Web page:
While in York, I just had to visit the York Minster, the largest gothic cathedral in Northern Europe. Today, I want to write some about my visit to the Minster, relaying some of the information that I have learned and sharing some of the pictures that I have taken of it. Like my post on the Brontë Parsonage, this will not be a comprehensive post detailing everything about the Minster. Rather, it will just provide an overview of some of the things that I have found most interesting.

A church has been at the spot of the Minster for a long time, dating back to about 627 when a wooden structure was erected for the baptism of Northumbria’s King Edward. They do not know where the wooden church originally sat, but they do know it fell into disrepair in the latter part of the seventh century and in 741 caught fire and fell to the ground. The church was rebuilt and in 1075 the Danes destroyed it. (The Wikipedia page has an extensive history with more dates.)

View of Minster from Dean’s Park

The key moment came in the early part of the 13th century when William de Gray became archbishop. Between about 1220 and 1472, the Minster went through several stages of construction. In 1420, the original tower collapsed, and the new tower, the one standing now, was erected. The central tower weighs 16,000 metric tons.

According to the guide I had for our ghost tour, he had a friend named Harry Martindale who was working on the Treasurer’s House in 1953. While working on the piping in the cellar, he was on a ladder and saw a Roman soldier, followed by a cart horse and about ten pairs of Roman soldiers, in what appeared to be military garb, from the knees up, walking in the cellar. As they walked, they vanished into the wall. He fell down from his ladder and told everybody, but no one believed him. He missed work for a few weeks due to the experience.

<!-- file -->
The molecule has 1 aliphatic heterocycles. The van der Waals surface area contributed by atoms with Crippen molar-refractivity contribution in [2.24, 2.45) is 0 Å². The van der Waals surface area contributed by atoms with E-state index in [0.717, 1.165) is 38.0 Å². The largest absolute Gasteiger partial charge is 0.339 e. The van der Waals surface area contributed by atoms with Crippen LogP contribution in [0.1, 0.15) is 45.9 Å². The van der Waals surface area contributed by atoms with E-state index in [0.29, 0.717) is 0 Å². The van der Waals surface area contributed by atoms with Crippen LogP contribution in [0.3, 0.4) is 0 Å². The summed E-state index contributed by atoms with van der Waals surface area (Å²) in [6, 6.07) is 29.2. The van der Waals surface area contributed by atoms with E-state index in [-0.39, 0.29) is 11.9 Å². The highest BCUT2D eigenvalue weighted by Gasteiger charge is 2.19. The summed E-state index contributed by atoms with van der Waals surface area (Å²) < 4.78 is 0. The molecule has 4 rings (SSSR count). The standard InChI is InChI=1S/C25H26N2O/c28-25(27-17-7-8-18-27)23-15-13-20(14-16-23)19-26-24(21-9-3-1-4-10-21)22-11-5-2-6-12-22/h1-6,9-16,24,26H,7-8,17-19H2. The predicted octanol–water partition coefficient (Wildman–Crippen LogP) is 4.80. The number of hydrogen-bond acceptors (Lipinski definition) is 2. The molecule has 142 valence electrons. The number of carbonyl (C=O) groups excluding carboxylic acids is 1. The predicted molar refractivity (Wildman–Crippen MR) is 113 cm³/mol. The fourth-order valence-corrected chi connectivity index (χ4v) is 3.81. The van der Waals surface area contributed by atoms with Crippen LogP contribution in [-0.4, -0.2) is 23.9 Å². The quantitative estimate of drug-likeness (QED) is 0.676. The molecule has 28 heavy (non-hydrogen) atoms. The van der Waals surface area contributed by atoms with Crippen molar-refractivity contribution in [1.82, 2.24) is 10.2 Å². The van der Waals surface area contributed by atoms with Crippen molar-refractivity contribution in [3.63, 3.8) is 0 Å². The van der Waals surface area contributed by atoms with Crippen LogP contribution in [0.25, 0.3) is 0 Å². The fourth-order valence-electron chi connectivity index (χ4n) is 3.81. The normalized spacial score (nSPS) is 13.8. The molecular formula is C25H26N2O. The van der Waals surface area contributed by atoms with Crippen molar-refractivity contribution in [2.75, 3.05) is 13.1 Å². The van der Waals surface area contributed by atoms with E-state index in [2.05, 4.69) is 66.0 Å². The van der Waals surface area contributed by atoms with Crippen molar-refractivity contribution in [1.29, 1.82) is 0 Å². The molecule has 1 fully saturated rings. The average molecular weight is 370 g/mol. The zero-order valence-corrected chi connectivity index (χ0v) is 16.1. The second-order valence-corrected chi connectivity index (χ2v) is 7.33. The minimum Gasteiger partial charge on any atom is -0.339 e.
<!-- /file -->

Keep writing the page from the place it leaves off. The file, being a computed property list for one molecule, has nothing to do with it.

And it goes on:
David Holt recalling Martindale’s account in the cellar of the Treasurer’s House.
Statue of Constantine outside the Minster

A survey in 1967 revealed that the central tower was under threat of collapse and some of the floor was sinking downward. An excavation revealed the ruins of a building underneath the Minster. What the workers found was actually the ruins of the Roman Principa, the Roman fort for the town they called Eboracum. They also found the Roman road. The apparitions that Martindale saw were walking, as the survey discovered, along one of the main Roman roads towards the Principia. As well, they appeared to be cut off at the knees because the road was that far beneath the current level of the ground. Adding to all of this, after the death of Constantius in 306 in York, Constantine became the Roman Emperor and spread Christianity throughout the kingdom. He appointed the first bishop at Eboracum. This is why there is a statute to Constantine and a marker for the Roman road right outside of the Minster.

Roman column outside the Minster

Engineers strengthened the foundation of the Minster, especially the spots that are sitting on top of the Principia. There is no fear of the tower collapsing due to a weakened foundation now. In 2013, the Minster opened up a section called the Undercroft where visitors can see the Principia and trace the Minster’s history from the Roman period through the present.